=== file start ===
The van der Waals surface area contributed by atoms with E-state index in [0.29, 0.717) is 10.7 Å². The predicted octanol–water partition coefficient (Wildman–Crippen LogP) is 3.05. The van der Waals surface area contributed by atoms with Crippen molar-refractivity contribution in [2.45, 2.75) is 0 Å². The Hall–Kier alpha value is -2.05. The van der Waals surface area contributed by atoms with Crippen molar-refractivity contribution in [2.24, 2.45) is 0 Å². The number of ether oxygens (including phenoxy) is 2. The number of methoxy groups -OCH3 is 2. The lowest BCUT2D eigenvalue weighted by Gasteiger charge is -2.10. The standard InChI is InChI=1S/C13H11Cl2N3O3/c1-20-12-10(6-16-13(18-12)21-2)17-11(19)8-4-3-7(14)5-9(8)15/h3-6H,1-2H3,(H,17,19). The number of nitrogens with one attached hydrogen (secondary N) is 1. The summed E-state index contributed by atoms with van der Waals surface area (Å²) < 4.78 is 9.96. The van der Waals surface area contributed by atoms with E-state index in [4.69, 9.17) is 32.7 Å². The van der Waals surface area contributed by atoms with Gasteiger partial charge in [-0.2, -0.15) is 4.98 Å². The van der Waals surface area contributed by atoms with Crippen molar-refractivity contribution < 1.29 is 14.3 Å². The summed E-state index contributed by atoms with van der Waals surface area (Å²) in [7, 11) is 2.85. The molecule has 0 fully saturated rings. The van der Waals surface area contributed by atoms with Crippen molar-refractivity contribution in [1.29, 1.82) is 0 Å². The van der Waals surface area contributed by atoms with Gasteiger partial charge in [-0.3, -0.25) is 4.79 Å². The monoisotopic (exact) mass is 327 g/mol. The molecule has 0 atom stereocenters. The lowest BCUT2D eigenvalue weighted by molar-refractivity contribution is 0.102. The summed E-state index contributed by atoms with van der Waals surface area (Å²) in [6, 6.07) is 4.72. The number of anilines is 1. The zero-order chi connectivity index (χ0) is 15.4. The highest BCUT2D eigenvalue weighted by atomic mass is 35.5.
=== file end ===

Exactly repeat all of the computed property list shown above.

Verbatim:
The van der Waals surface area contributed by atoms with E-state index in [0.29, 0.717) is 10.7 Å². The predicted octanol–water partition coefficient (Wildman–Crippen LogP) is 3.05. The van der Waals surface area contributed by atoms with Crippen molar-refractivity contribution in [2.45, 2.75) is 0 Å². The Hall–Kier alpha value is -2.05. The van der Waals surface area contributed by atoms with Crippen molar-refractivity contribution in [2.24, 2.45) is 0 Å². The number of ether oxygens (including phenoxy) is 2. The number of methoxy groups -OCH3 is 2. The lowest BCUT2D eigenvalue weighted by Gasteiger charge is -2.10. The standard InChI is InChI=1S/C13H11Cl2N3O3/c1-20-12-10(6-16-13(18-12)21-2)17-11(19)8-4-3-7(14)5-9(8)15/h3-6H,1-2H3,(H,17,19). The number of nitrogens with one attached hydrogen (secondary N) is 1. The summed E-state index contributed by atoms with van der Waals surface area (Å²) < 4.78 is 9.96. The van der Waals surface area contributed by atoms with E-state index in [4.69, 9.17) is 32.7 Å². The van der Waals surface area contributed by atoms with Gasteiger partial charge in [-0.2, -0.15) is 4.98 Å². The van der Waals surface area contributed by atoms with Crippen molar-refractivity contribution < 1.29 is 14.3 Å². The summed E-state index contributed by atoms with van der Waals surface area (Å²) in [7, 11) is 2.85. The molecule has 0 fully saturated rings. The van der Waals surface area contributed by atoms with Crippen molar-refractivity contribution in [1.29, 1.82) is 0 Å². The van der Waals surface area contributed by atoms with Gasteiger partial charge in [-0.3, -0.25) is 4.79 Å². The monoisotopic (exact) mass is 327 g/mol. The molecule has 0 atom stereocenters. The lowest BCUT2D eigenvalue weighted by molar-refractivity contribution is 0.102. The summed E-state index contributed by atoms with van der Waals surface area (Å²) in [6, 6.07) is 4.72. The number of anilines is 1. The zero-order chi connectivity index (χ0) is 15.4. The highest BCUT2D eigenvalue weighted by atomic mass is 35.5.